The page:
Nav: Home

Exactis brings together Quebec cancer centres to increase access to personalized therapy

December 14, 2016

Five major Quebec cancer treatment centres are partnering with Montreal-based Exactis Innovation to build a coordinated network to match cancer patients to clinical trials based on the characteristics of their tumour through an innovative digital registry. The "Personalize My Treatment" (PMT) digital registry addresses the challenge of recruiting and matching cancer patients who have had their cancer molecularly profiled to clinical studies in areas of high unmet need.

Under the agreement, the five partner institutions will begin enrolling cancer patients in the PMT program. The participating centres are: Centre hospitalier de l'Université de Montréal (CHUM), McGill University Health Centre (MUHC), the Segal Cancer Centre of the Jewish General Hospital, the CHU de Québec-Université Laval, and the Centre de recherche du Centre hospitalier universitaire de Sherbrooke (CRCHUS) intégré au CIUSSS de l'Estrie.

"The Exactis PMT program and its partnership with Quebec's leading cancer treatment centres is an excellent example of the Quebec research community working in partnership for the benefit of Quebec patients," said Dr. Rémi Quirion, Chief Scientist of Quebec and Chair of the Quebec Research Funds. "The program's ability to provide international researchers with prompt access to specific populations of patients greatly enhances Quebec's ability to attract innovative research investment from the biotech and pharmaceutical sector that will benefit Quebec cancer patients."

Patients participating in the PMT initiative consent to having their genetic and molecular information about their cancer tumour, as well as clinical data, stored in the Exactis digital registry and agree to be re-contacted for potential participation in future research projects, including possible clinical studies of new treatments targeted to their specific type of cancer.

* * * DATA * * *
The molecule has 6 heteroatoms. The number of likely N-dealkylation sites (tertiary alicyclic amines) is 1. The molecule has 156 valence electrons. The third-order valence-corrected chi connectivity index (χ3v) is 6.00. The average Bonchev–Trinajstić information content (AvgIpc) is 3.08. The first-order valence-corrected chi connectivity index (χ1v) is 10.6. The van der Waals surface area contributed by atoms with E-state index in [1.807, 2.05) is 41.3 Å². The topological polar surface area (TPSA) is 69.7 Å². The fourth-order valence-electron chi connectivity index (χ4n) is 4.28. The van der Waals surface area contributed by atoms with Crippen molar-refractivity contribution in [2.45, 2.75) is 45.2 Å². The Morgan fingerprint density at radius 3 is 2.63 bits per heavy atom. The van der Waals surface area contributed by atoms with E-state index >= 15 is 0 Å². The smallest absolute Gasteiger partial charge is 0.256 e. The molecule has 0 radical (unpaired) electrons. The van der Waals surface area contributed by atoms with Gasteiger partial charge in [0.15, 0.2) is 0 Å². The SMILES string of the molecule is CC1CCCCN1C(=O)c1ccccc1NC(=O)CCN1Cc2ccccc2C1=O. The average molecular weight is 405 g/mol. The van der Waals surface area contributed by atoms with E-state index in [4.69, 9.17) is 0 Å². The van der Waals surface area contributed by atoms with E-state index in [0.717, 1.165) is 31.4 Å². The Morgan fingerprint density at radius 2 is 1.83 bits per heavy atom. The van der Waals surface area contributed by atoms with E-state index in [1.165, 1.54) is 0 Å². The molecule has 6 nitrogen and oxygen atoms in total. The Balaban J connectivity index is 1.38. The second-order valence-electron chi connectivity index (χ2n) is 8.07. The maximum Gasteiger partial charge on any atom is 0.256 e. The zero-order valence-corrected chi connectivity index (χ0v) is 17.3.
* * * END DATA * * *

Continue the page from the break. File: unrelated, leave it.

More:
"Understanding cancer through its molecular and immune characteristics allows us to target novel medicines to the patient's disease with the goal of improving treatment response. As cancer is more precisely defined, matching patients to clinical trials has become more challenging," said Dr. Gerald Batist, Co-Founder and Chief Medical Officer of Exactis Innovation and Director of the Segal Cancer Centre of the Jewish General Hospital. "No single cancer centre, no matter how large, can identify enough patients of a very specific type eligible for studies using precision medicines. The Exactis PMT program allows us to pool patients from a coordinated network of centres and to attract the most innovative research to Canada and Quebec."

Movement towards precision medicine in cancer

Recent research has led to much greater knowledge about the individual molecular characteristics of cancer, leading to the development of precision medicine - tailoring treatment decisions to patients based on the molecular or genetic signature of their disease.